Marvellous Bhante. Thank you for the Dhamma. This will certainly help me too. As the years of my age increase, it will be wise to remember this mindful eating advice.

Ken and Visakha said...

Happy Thanksgiving (worse than ironic as attacks continue at Standing Rock where Native Americans stand against corporate profit and polluting oil)

Thank you as always for the useful (and for us), timely teaching! We are so privileged and careless and ... greedy.

On the other hand something like 795 million people in the world do not have enough food to lead a healthy active life. That's about one in nine people on earth. The vast majority of the world's hungry people live in developing countries, where 12.9 percent of the population is undernourished. Among distressed populations, the numbers are of course much higher and the prospects dire.

The Buddha taught that when hunger occupies the mind, there is no place for Dhamma. He himself tried severe austerities and found them about as useful as a path over a dunghill.

Hunger is the greatest disease.

In the Dhamma,
Visakha and Ken

Shravasti Dhammika said...

Dear Ken & Visakha, thanks for the comments. You might know this passage from the Buddhist epic, the Maṇimegala: ‘Hunger ruins good birth and destroys all nobility; it destroys the love of learned men for their learning, even though previously, they thought it the most valuable thing in life. Hunger takes away all shame and degrades the beauty of the features; it makes men stand with their wives at the door of others. This is the nature of hunger, the source of evil craving, and those who relieve it cannot be praised too highly. Food given to those who already have enough is generosity wasted, but food given to relieve hunger is real generosity. Those who do this will prosper in this world, for in giving food, they give life.’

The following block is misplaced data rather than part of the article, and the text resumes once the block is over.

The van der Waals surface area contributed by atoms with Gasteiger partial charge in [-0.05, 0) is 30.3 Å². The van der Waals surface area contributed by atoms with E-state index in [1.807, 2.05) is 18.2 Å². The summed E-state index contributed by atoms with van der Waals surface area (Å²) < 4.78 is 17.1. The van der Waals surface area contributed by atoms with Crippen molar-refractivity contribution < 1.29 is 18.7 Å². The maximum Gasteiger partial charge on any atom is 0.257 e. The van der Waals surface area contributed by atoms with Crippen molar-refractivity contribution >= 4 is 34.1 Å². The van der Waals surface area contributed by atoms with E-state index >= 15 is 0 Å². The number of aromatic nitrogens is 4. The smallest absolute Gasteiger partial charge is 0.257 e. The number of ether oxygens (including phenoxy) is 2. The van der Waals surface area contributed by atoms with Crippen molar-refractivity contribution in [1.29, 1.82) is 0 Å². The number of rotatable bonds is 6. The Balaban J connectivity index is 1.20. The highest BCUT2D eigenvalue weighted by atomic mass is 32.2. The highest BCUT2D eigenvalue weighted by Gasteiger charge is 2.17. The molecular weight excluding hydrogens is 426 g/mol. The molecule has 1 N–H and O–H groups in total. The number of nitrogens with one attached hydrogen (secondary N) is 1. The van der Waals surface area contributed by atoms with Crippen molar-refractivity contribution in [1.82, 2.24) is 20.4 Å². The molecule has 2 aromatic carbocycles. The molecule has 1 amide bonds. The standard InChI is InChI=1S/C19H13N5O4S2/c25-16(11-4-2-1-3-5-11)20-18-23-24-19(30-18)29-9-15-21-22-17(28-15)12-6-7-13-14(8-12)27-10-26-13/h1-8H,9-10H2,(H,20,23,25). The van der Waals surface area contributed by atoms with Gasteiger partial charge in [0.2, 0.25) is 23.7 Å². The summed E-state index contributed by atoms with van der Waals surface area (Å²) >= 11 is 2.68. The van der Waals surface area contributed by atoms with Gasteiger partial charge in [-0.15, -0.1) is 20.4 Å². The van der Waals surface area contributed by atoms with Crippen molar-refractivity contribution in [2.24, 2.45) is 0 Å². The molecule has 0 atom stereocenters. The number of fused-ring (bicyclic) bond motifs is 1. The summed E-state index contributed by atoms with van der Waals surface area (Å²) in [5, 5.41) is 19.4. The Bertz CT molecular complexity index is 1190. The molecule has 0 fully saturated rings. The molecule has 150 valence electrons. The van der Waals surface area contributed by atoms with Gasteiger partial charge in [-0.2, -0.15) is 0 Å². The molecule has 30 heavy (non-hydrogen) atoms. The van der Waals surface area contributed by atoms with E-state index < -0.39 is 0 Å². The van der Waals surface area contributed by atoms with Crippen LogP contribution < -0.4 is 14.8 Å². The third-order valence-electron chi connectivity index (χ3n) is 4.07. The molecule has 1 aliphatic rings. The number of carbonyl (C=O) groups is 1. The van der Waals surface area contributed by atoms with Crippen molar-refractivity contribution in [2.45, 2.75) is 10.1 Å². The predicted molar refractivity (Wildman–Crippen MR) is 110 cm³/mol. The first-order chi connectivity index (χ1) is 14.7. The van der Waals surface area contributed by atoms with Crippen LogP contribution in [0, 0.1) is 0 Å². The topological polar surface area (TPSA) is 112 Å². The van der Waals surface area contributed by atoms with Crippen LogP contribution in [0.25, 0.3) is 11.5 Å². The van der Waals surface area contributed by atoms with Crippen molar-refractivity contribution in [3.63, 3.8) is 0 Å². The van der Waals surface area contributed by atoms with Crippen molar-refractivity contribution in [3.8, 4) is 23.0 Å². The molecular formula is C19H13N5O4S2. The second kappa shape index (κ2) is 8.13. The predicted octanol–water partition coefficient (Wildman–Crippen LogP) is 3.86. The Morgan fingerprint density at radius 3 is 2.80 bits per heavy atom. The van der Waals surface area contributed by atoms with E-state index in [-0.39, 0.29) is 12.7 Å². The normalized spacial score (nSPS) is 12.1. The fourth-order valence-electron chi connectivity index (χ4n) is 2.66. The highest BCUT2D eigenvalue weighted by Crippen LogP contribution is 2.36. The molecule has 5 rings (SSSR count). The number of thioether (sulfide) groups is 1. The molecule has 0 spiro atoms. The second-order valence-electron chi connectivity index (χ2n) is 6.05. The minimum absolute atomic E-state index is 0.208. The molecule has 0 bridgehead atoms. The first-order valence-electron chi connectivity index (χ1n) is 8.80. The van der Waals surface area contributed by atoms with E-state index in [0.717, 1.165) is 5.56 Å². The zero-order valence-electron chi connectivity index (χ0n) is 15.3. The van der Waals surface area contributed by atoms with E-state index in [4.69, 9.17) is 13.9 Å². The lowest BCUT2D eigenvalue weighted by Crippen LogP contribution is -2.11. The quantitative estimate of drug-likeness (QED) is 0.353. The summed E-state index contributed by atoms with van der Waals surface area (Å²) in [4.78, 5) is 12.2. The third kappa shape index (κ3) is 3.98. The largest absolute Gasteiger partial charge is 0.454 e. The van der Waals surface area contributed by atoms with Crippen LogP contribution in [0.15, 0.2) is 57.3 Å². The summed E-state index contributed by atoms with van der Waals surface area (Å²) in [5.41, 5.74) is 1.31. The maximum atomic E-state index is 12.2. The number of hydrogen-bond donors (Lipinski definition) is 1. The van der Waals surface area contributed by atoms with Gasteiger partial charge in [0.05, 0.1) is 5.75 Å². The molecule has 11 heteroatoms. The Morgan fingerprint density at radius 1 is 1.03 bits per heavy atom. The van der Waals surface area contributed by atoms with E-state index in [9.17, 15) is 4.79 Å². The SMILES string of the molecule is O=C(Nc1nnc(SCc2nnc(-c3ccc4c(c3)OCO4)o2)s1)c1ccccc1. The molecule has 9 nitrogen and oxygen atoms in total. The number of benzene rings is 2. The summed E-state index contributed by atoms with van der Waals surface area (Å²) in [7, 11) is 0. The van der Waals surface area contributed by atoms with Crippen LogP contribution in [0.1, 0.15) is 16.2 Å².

Steve P said...

I just read 'To Eat or Not to Eat Meat' which I hope I am right in saying you wrote ? https://issuu.com/anandajotibhikkhu/docs/to-eat-or-not-to-eat-meat

I appreciated and enjoyed the logic throughout the book but found your criticism of vegetarians true but only applicable to vegetarians at the shallow end and not applicable to those in the deep end of vegan thinking. The social justice issues around animals for the committed vegan is part a movement towards inner and outer peace at it's best - based on empathy and nonviolence.

As a vegetarian for over 40 years and a vegan for about 5 years can I direct you to some vegan writers who have been very helpful to me.
You may well know these names by now as the book was published in 2011.
Please excuse me if I am telling you what you already know.

Will Tuttle's book The World Peace Diet is a favourite: It is available free here from Will's site - http://worldpeacediet.org/download2.htm

The book Animals Matter by Marc Bekoff is worth a read http://marcbekoff.com/

Any books by Tom Regan for me are worth reading http://animalsvoice.com/regan/

A most beautiful book is Judy Carman's Peace To All Beings http://www.peacetoallbeings.com/

and finally the Buddhist monk Matthieu Ricard's recently released book - A Plea for the Animals


I hope my post does not come across like the vegetarian finger wagging you mentioned in your book !
Be well,
Steve Palmer

Abindra Raj Dangol said...

Thanks for the post, really if we practice mindfulness then most of the diseases will be cured, i believe and Buddhism has a great impact, if we practice we surely gets benefits.